Supporting the One and Only safe injection campaign


The CDC’s “One and Only One” safe injection campaign is accepted by public health professionals globally but the desire for a safe jet injection needless device are still very much desired by many as a means to prevent accidental needlesticks and for other noble reasons.  Some devices have been approved for limited use. A 100% safe jet injector may not be attainable so the public needs to learn what a safe injection is and isn’t. 

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The visual materials developed for this campaign are clear and attractive and in the public domain.

The website has also been updated with excellent infographics about single and multi-dose.  Their twitter feed is also good.

My awareness has been raised!  A while back, a doctor applied a topical gel before giving me injections.  A long Q-tip was dipped into plastic jar, then rubbed on my skin, then re-dipped into the jar (which I’m sure will be used with other patients).  It happened quickly and I didn’t think about it until later.  By applying the concepts learned from “the one and only one” campaign, I realize that a new Q-tip should have been use instead of double-dipping the old one and mixing my DNA into the gel.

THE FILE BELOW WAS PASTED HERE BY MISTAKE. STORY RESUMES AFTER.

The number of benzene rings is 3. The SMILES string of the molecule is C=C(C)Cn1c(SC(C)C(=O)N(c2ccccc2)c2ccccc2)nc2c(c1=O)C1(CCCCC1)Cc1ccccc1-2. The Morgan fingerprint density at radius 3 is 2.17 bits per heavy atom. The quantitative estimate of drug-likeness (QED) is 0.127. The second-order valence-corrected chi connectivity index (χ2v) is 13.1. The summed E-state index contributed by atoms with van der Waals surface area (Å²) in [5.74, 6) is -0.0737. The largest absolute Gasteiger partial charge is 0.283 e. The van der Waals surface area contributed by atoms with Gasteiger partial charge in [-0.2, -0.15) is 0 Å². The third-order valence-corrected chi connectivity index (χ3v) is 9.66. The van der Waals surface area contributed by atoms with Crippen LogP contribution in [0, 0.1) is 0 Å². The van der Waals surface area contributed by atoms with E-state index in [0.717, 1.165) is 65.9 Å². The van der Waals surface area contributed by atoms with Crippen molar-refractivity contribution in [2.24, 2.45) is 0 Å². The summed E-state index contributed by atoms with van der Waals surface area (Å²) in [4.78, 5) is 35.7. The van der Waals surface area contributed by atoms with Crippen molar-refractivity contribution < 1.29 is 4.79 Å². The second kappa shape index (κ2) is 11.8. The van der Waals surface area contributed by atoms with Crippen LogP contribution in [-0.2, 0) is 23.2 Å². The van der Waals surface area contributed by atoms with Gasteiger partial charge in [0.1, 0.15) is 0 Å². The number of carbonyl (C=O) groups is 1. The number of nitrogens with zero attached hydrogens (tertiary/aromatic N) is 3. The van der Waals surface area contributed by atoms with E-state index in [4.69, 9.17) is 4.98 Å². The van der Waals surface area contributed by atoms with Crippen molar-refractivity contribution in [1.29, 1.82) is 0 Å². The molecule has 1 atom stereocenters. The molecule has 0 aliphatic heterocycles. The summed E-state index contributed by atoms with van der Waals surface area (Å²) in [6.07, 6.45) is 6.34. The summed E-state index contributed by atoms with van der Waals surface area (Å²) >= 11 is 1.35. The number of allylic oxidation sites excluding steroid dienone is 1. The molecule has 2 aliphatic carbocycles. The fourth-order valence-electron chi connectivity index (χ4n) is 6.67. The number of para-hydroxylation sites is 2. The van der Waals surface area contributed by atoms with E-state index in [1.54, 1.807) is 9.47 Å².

This entry was posted in Guest authors, HCV Health, HCV Risks (documented), Jetgun Claims evidence, Medical News and tagged , , , , , , , , , , , , , , , , , , , , , . Bookmark the permalink.

2 Responses to Supporting the One and Only safe injection campaign

  1. Kiedove says:

    Yes, if a person before you received an injection from an old (withdrawn) model jet injector, and they were carriers of a blood-borne disease, the DNA or RNA would likely remain on the nozzle and be transferred to the next person’s skin. The risks, in that case, might be similar, I’ve read somewhere, to being stuck accidentally with a needle which had just been used on a carrier. That might be a 10% or less chance of actually contracting a disease. There are so many physical and host variables that would play a role. The new jet injectors have disposable caps, disposable vials, and have other safety designs built in which have slowed down the patient-per-hour efficiency rate. I see them as useful in emergency situations, for patients fearful of needles, or for dentistry but otherwise, there aren’t that many benefits. For example, there are still medical waste disposal issues. Another downside is that there is more trauma to the skin compared to today’s needles. I think the FDA needs to proceed very slowly in allowing their use for routine injections.

  2. hepper74 says:

    Like a jetgun injection could give anyone a disease. No such evidence exists and that is backed up by the one truthful entity left in our nation. Yep the government! I see that tiny speck of light which signals the end of the fight over transmission factors but who will be alive to care? Just pushing on and fighting the good fight is all we can do and hopefully pass some knowledge along. Scary about the Q-tips and I shudder to think if they tried to save money on gloves 😦

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